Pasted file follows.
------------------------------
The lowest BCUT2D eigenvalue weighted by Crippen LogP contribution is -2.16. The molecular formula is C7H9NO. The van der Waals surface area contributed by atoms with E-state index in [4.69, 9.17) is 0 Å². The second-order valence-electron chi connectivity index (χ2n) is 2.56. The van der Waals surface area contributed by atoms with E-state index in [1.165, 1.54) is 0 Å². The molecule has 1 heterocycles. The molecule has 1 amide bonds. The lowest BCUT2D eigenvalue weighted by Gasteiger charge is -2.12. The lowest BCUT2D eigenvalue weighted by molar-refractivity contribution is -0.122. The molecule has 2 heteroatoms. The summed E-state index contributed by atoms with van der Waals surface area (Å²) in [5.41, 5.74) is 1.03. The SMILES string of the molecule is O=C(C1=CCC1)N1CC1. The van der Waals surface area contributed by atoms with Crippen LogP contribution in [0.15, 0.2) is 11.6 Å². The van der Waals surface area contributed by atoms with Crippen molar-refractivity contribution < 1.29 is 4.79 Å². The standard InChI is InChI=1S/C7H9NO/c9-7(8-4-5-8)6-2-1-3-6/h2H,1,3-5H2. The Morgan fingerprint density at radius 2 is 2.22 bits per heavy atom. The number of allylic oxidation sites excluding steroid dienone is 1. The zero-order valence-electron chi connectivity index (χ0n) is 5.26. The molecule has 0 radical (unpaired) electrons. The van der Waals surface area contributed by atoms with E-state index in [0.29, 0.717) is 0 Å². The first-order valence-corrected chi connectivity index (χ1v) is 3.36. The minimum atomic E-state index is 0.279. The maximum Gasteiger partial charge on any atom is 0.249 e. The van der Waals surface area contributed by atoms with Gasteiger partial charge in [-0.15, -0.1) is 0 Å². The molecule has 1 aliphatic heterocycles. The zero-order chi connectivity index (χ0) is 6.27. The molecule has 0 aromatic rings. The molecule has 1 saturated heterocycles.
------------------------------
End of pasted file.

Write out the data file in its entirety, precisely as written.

The lowest BCUT2D eigenvalue weighted by Crippen LogP contribution is -2.16. The molecular formula is C7H9NO. The van der Waals surface area contributed by atoms with E-state index in [4.69, 9.17) is 0 Å². The second-order valence-electron chi connectivity index (χ2n) is 2.56. The van der Waals surface area contributed by atoms with E-state index in [1.165, 1.54) is 0 Å². The molecule has 1 heterocycles. The molecule has 1 amide bonds. The lowest BCUT2D eigenvalue weighted by Gasteiger charge is -2.12. The lowest BCUT2D eigenvalue weighted by molar-refractivity contribution is -0.122. The molecule has 2 heteroatoms. The summed E-state index contributed by atoms with van der Waals surface area (Å²) in [5.41, 5.74) is 1.03. The SMILES string of the molecule is O=C(C1=CCC1)N1CC1. The van der Waals surface area contributed by atoms with Crippen LogP contribution in [0.15, 0.2) is 11.6 Å². The van der Waals surface area contributed by atoms with Crippen molar-refractivity contribution < 1.29 is 4.79 Å². The standard InChI is InChI=1S/C7H9NO/c9-7(8-4-5-8)6-2-1-3-6/h2H,1,3-5H2. The Morgan fingerprint density at radius 2 is 2.22 bits per heavy atom. The number of allylic oxidation sites excluding steroid dienone is 1. The zero-order valence-electron chi connectivity index (χ0n) is 5.26. The molecule has 0 radical (unpaired) electrons. The van der Waals surface area contributed by atoms with E-state index in [0.29, 0.717) is 0 Å². The first-order valence-corrected chi connectivity index (χ1v) is 3.36. The minimum atomic E-state index is 0.279. The maximum Gasteiger partial charge on any atom is 0.249 e. The van der Waals surface area contributed by atoms with Gasteiger partial charge in [-0.15, -0.1) is 0 Å². The molecule has 1 aliphatic heterocycles. The zero-order chi connectivity index (χ0) is 6.27. The molecule has 0 aromatic rings. The molecule has 1 saturated heterocycles.